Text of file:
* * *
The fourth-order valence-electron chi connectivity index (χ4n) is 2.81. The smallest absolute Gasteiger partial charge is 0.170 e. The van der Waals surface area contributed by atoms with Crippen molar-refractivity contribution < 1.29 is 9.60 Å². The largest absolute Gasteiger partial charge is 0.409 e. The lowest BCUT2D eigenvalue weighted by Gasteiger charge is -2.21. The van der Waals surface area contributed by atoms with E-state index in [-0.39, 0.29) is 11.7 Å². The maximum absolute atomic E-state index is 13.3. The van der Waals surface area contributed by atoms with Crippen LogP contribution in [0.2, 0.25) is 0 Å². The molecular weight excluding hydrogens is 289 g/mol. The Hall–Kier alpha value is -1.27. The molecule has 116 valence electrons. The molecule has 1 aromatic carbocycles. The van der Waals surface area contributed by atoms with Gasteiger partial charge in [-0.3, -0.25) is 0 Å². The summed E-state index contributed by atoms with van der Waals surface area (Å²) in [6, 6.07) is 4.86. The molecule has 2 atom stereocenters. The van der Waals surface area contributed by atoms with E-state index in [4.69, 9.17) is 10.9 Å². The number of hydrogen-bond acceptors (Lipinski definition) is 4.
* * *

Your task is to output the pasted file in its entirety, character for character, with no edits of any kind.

The fourth-order valence-electron chi connectivity index (χ4n) is 2.81. The smallest absolute Gasteiger partial charge is 0.170 e. The van der Waals surface area contributed by atoms with Crippen molar-refractivity contribution < 1.29 is 9.60 Å². The largest absolute Gasteiger partial charge is 0.409 e. The lowest BCUT2D eigenvalue weighted by Gasteiger charge is -2.21. The van der Waals surface area contributed by atoms with E-state index in [-0.39, 0.29) is 11.7 Å². The maximum absolute atomic E-state index is 13.3. The van der Waals surface area contributed by atoms with Crippen LogP contribution in [0.2, 0.25) is 0 Å². The molecular weight excluding hydrogens is 289 g/mol. The Hall–Kier alpha value is -1.27. The molecule has 116 valence electrons. The molecule has 1 aromatic carbocycles. The van der Waals surface area contributed by atoms with Gasteiger partial charge in [-0.3, -0.25) is 0 Å². The summed E-state index contributed by atoms with van der Waals surface area (Å²) in [6, 6.07) is 4.86. The molecule has 2 atom stereocenters. The van der Waals surface area contributed by atoms with E-state index in [4.69, 9.17) is 10.9 Å². The number of hydrogen-bond acceptors (Lipinski definition) is 4.